Culinary uses[edit]

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Morning glory seeds, mixed colors

Ipomoea aquatica, known as water spinach, water morning glory, water convolvulus, ong-choy, kang-kung, or swamp cabbage, is popularly used as a green vegetable, especially in East and Southeast Asian cuisines. In the US, I. aquatica is a federal noxious weed, and can be illegal to grow, import, possess, or sell without a permit. A market exists, though, for the plant's powerful culinary potential.[8] As of 2005, the state of Texas has acknowledged that water spinach is a highly prized vegetable in many cultures, and has allowed it to be grown for personal consumption, in part because it is known to have been grown in Texas for more than 15 years and has not yet escaped cultivation.[7]

The genus Ipomoea also contains the sweet potato (I. batatas). Though the term "morning glory" is not usually extended to I. batatas, sometimes it may be referred to as a "tuberous morning glory" in a horticultural context. Some cultivars of I. batatas are grown for their ornamental value, rather than for the edible tuber.

Chemistry and ethnobotany[edit]

The seeds of many species of morning glory contain ergoline alkaloids such as the psychedelic ergonovine and ergine (LSA). Seeds of Ipomoea tricolor and Turbina corymbosa (syn. R. corymbosa) are used as psychedelics.[12] The seeds of morning glory can produce a similar effect to LSD when taken in large doses, often numbering into the hundreds. Though the chemical LSA is not legal in some countries, the seeds are found in many gardening stores; however, some claim the seeds from commercial sources can sometimes be coated in some kind of pesticide or methylmercury (although the latter is illegal in the UK and the US).[13]



  1. ^ BSBI List 2007 (xls). Botanical Society of Britain and Ireland. Archived from the original (xls) on 2015-06-26. Retrieved 2014-10-17.
  2. ^ Hosler, Dorothy; Burkett, Sandra L.; Tarkanian, Michael J. (18 June 1999). "Prehistoric Polymers: Rubber Processing in Ancient Mesoamerica". Science. 284 (5422): 1988–1991. doi:10.1126/science.284.5422.1988. PMID 10373117. Retrieved 25 October 2021 – via science.org (Atypon).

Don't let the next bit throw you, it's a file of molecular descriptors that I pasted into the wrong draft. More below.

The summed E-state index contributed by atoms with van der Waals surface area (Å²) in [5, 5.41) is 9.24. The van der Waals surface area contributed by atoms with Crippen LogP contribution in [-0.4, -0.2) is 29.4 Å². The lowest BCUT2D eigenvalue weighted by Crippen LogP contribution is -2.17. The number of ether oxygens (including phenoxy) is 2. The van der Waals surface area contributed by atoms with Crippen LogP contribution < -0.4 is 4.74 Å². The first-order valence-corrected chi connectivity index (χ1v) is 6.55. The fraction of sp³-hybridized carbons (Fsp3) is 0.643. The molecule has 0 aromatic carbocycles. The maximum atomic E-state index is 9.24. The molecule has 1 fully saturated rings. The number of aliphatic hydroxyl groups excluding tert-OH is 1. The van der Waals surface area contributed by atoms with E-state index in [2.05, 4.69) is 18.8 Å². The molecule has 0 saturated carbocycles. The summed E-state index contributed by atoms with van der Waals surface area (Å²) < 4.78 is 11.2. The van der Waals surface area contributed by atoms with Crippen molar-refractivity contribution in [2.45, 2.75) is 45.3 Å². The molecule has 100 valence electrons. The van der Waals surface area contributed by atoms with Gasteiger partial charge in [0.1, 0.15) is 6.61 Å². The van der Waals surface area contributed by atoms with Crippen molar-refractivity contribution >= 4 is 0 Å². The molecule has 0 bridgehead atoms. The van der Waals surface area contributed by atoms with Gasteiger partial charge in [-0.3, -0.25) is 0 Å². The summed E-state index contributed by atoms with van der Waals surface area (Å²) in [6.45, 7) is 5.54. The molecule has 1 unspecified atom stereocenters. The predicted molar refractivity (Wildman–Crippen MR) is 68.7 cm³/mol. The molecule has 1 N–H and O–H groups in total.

3. ^ "Rubber processed in ancient Mesoamerica, MIT researchers find". News.mit.edu. 14 July 1999. Retrieved 25 October 2021.
  4. ^ "Archived copy" (PDF). Archived from the original (PDF) on 2017-03-29. Retrieved 2020-03-24.{{cite web}}: CS1 maint: archived copy as title (link)
  5. ^ "Why We Can't Sell Native Morning Glories". Desertsurvivors.org. Retrieved 2021-09-03.
  6. ^ "The Curious Case of Arizona's Morning Glories (Ipomoea spp.)" (PDF).
  7. ^ a b "Texas Register - The Portal to Texas History". The Portal to Texas History.
  8. ^ a b "USDA weed factsheet" (PDF). Aphis.usda.gov. Retrieved 25 October 2021.
  9. ^ "How to Grow Morning Glories". wikiHow. Retrieved 2021-10-03.
  10. ^ a b c d "The Japan Magazine A Representative Monthly of Things Japanese vol 7" S. Murayama, Japan magazine Company 1916, p175
  11. ^ くらしの植物苑特別企画「伝統の朝顔」 National Museum of Japanese History.
  12. ^ Vargas, Theresa (2006-05-03). "A '60s Buzz Recycled". The Washington Post. Retrieved 2010-05-13.
  13. ^ Johnnson, Timothy (1999). CRC Ethnobotany Desk Reference. CRC Press. p. 431. ISBN 0-8493-1187-X.

Further reading[edit]

  • Everitt, J.H.; Lonard, R.L.; Little, C.R. (2007). Weeds in South Texas and Northern Mexico. Lubbock: Texas Tech University Press. ISBN 978-0-89672-614-7.
  • Furst, Peter (1990). Flesh of the Gods. ISBN 978-0-88133-477-7.
  • Schultes, Richard Evans (1976). Hallucinogenic Plants. Elmer W. Smith, illustrator. New York: Golden Press. ISBN 0-307-24362-1.

External links[edit]